The positive observational studies do not answer the question as to whether the positive effects of the homeopathic therapy are treatment specific or not. Although some homeopathic RCTs on other pediatric diseases, such as attention deficit hyperactivity disorder[35] and childhood diarrhea,[36] demonstrated treatment-specific effects of homeopathy, evidence-based proof of the effectiveness of homeopathic treatment has not been found. Furthermore, RCT studies are required to verify possible benefits of homeopathic treatment in childhood headache and to determine the role of homeopathy in the multidisciplinary pediatric headache treatment. The studies addressing homeopathy in primary headache syndromes are summarized in [Table 2].

Table 2

Homeopathy

Study by reference no.

Population

Intervention

Study design

Level of evidence

Result

[28]

Children

Individualized homeopathic prescriptions in migraine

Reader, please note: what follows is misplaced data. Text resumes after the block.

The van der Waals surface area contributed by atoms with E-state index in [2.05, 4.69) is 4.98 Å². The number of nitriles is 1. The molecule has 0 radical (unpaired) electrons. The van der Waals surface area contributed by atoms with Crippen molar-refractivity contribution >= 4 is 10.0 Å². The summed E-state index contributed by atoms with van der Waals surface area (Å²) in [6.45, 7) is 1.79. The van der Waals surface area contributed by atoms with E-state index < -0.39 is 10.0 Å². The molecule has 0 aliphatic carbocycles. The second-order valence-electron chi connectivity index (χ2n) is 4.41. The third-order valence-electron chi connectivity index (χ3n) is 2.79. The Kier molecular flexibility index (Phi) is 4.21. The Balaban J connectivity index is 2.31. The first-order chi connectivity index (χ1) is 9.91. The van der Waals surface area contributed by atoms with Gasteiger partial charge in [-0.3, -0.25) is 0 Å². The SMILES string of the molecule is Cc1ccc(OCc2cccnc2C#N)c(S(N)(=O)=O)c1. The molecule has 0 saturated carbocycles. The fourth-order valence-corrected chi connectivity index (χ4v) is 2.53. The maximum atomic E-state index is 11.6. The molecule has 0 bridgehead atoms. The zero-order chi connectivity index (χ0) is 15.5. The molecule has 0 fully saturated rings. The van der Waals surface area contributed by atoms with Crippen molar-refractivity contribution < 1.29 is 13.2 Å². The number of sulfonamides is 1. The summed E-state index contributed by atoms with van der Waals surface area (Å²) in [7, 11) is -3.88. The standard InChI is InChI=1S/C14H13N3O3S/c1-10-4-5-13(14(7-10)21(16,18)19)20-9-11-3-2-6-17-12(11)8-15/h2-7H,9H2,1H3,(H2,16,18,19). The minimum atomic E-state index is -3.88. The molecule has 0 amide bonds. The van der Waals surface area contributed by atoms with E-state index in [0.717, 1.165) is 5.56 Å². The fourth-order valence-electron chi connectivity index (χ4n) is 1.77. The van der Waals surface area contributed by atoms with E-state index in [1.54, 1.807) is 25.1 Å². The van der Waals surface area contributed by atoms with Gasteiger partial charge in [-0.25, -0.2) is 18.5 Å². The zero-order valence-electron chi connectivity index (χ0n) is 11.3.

OT

C

Decrease of frequency, severity, and duration of migraine attacks (all p < 0.001), children spent less time off school (p < 0.001).

[29]

Adults

Individualized homeopathic prescriptions in migraine and tension-type headache

OT

C

Improvement in pain and the limitations caused by pain in > 60% of patients, all the differences between pre- and posttreatment were statistically significant, with the strongest results in the “bodily pain” and “vitality” parameters (p < 0.0001).

[30]

Adults

Individualized homeopathic prescriptions in migraine

OT

C

Reduction of migraine severity, improvement of quality of life, decrease of use of conventional treatment and health services (p < 0.001).

[31]

Adults

Individualized homeopathic prescriptions in migraine and tension-type headache

RCT

B

No significant difference in any parameter between homeopathy and placebo (frequency, use of medication for acute headache).

[32]

Adults

Individualized homeopathic prescriptions in migraine

RCT

B

No significant benefit over placebo of homoeopathic treatment in attack frequency.

[33]

Adults

Homeopathic prescriptions individualized for each patient in migraine

RCT

B

No significant benefit with respect to frequency (diary), pain intensity, and drug consumption of homoeopathic compared with placebo, but statistically significant reduction in attack frequency (neurologists' trial evaluation) in the homeopathy group (p = 0.04).